That's not quite accurate, though, and to clear up the confusion, it helps to look at how Section 505 of the Patriot Act changed the 1986 NSL law—namely, Section 2709 of the ECPA. The most important change was to drastically lower the standards the FBI had to meet to give itself permission to send out NSLs. Before the Patriot Act, the subject of the NSL had to be a suspected foreign intelligence agent or terrorist, or to have had contact with one. After Patriot, the records sought needed merely be "relevant" to a national security investigation—which might mean whatever the FBI thought it meant.
The FBI, free of any need for a judge's OK, could conceivably issue NSLs in at least three ways: in accordance with the new, looser rules; in accordance with the older, more restrictive rules; or in violation, intentional or not, of any and all rules. It's also conceivable that at least some of the resulting NSLs could violate the constitutional rights of citizens. For example, Judge Marrero himself noted that the FBI could theoretically use an NSL to demand that a political campaign turn over the names of everyone with an e-mail address through the campaign's computer system, or to discern the identity of the author of an anonymous blog critical of government. Previous decisions, he observed, have established such constitutional rights as anonymous association and speech.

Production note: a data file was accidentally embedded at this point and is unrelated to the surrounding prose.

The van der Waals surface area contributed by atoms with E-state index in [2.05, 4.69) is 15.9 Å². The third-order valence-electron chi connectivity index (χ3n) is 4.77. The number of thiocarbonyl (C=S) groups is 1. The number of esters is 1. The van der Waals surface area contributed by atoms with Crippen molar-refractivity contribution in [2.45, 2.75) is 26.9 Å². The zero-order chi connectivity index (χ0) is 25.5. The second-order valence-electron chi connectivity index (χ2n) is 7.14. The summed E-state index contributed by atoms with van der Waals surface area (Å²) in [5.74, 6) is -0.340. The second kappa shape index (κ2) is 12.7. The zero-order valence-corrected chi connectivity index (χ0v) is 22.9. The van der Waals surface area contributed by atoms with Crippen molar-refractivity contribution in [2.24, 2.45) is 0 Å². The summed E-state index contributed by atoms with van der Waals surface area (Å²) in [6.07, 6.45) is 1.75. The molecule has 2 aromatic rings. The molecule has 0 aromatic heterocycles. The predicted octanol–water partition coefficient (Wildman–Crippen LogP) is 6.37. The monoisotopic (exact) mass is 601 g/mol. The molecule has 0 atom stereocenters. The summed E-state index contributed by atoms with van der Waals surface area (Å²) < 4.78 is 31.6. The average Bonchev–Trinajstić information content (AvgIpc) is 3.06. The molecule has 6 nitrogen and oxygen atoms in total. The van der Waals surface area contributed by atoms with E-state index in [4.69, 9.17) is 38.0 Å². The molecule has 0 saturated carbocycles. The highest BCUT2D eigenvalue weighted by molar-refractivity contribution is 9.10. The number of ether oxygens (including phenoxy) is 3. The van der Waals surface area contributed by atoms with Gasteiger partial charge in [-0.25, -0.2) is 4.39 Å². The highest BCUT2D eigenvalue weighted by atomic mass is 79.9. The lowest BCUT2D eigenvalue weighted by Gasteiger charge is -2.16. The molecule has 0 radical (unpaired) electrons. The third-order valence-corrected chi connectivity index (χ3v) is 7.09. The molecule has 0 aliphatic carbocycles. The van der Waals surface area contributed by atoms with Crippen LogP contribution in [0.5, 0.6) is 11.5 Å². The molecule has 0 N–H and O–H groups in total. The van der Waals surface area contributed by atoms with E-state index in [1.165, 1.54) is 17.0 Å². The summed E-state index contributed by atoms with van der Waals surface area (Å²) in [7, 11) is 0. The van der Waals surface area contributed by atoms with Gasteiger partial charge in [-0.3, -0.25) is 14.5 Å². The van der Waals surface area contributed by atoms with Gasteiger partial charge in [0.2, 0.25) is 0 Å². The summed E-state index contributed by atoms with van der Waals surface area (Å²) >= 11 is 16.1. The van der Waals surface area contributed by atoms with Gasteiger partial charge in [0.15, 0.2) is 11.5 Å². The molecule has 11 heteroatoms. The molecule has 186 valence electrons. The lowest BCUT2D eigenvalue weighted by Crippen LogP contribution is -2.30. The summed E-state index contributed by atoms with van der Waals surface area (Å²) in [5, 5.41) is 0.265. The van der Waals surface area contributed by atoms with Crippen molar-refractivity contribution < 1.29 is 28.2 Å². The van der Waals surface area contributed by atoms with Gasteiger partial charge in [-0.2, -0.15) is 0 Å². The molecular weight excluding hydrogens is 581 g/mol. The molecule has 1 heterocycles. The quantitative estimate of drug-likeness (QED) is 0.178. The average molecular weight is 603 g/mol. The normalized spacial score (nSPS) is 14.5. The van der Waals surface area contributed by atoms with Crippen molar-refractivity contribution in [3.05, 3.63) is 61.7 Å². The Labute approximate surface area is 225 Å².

Ultimately, Judge Marrero had no need to decide whether any given type of NSL violated any specific constitutional rights of individuals, nor did he need to gauge the honesty of the FBI. All he needed to know was that such violation was possible and that the secrecy provisions built into the law meant there was no way to have a future judge probe any such question about any NSL. That lack of recourse made the entire law unconstitutional in his view.
Marrero ruled that NSLs, at the time of the lawsuit, presented a serious enough threat to citizens' constitutional rights that the lack of access to judicial review was a fatal flaw. That means those who want to claim that the ruling had nothing to do with the Patriot Act have their work cut out for them. To make their case, they have to penetrate the mind of the judge and discern that he would have made the same decision about pre-Patriot Act NSLs that he did about post-Patriot Act ones. And that would be a hard sell, given that the earlier NSLs carefully targeted only spies and terrorists.
In one sense, it doesn't matter whether the public believes the decision overturned a part of the Patriot Act or part of the ECPA. The practical effect, if the ruling is upheld on appeal, will be that the government no longer has these vastly expanded powers of surveillance over ordinary American citizens it received under the Patriot Act. In fact, it will have lost the powerful NSL tool itself, unless lawmakers introduce new legislation to reinstate such powers.
But that's where, in another sense, it does matter what ordinary people think happened in that New York court. If the ruling signals that judges may have serious doubts about the constitutionality of the Patriot Act, at least in terms of government surveillance of citizens, writers of future such legislation will tread cautiously. If the ruling seems merely about the flaws of an older, relatively innocuous law, they'll be bolder. And any unwarranted boldness, even if later corrected in court, can do a lot of damage in the meantime.
If Judge Marrero's ruling is overturned on appeal, of course, this boldness is warranted. Either way, the renewal of the sections of the Patriot Act due to sunset this year could hinge on the outcome of this appeal, and on the spin campaign that accompanies it.